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Federal Technology Transfer Act of 1986

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Citation Edit

Federal Technology Transfer Act of 1986 (FTTA), Pub. L. No. 99-502 (1986), amending the Stevenson-Wydler Technology Innovation Act of 1980, Pub. L. No. 96-480).

Overview Edit

The FTTA amended the Stevenson-Wydler Technology Innovation Act of 1980, and allowed government-owned, government-operated laboratories (GOGOs) to enter into cooperative research and development agreements (CRADAs) with universities and the private sector.

The Act provides for cash awards to federal laboratory personnel for activities facilitating scientific or technological advancements which have either commercial value or contribute to the mission of the laboratory and for the transfer of technology leading to commercialization. As an additional incentive, federal employees responsible for an invention are to receive at least 15% of royalties generated by the licensing of the patent associated with their work. The agencies may establish their own royalty-sharing programs within certain guidelines. If the government has the right to an invention but chooses not to patent, the inventor, either as a current or former federal employee, can obtain title subject to the government retaining a nonexclusive, nontransferable, irrevocable, paid-up license to practice, or have practiced, the invention for its own needs.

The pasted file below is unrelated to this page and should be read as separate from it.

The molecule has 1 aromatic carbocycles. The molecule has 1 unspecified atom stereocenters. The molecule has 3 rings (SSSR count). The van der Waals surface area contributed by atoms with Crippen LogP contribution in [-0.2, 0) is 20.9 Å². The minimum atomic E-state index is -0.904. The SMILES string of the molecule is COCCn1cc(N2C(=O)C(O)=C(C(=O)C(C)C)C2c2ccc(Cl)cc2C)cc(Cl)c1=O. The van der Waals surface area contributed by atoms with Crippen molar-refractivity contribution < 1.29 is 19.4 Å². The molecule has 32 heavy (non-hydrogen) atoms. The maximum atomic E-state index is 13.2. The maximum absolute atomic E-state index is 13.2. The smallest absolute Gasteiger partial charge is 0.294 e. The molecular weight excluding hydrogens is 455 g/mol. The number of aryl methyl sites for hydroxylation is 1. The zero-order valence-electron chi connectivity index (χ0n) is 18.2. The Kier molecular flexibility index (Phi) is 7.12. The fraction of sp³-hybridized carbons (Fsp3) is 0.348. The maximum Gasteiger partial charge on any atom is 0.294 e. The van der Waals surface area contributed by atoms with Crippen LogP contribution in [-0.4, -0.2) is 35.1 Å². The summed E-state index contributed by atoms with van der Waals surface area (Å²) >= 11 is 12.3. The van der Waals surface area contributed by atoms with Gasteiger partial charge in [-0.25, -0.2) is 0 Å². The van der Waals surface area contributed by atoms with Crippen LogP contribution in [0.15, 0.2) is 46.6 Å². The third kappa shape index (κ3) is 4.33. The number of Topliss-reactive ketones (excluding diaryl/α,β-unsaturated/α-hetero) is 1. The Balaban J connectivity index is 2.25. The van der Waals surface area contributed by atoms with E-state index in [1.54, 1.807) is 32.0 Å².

The Act also gives all companies (not just small businesses, universities, and nonprofits) the right to retain title to inventions resulting from research performed under cooperative R&D agreements with government laboratories. If this occurs, the federal government retains a royalty-free license to use these patents. In addition, the Act states that the government agencies may retain a portion of royalty income rather than returning it to the Treasury. After payment of the prescribed amount to the inventor, the agencies must transfer the balance of the total to their government-operated laboratories, with the major portion distributed to the laboratory where the invention was made. The laboratory may keep all royalties up to 5% of their annual budget plus 25% of funds in excess of the 5% limit. The remaining 75% of the excess returns to the Treasury. Funds retained by the laboratory are to be used for expenses incurred in the administration and licensing of inventions; to reward laboratory personnel; to provide for personnel exchanges between laboratories; for education and training consistent with the laboratories’ and agencies’ missions; or for additional transfer.

It also provided the Federal Laboratory Consortium for Technology Transfer (FLC) with a legislative mandate to operate and required the membership of most federal laboratories. Today, over 600 laboratories are represented.

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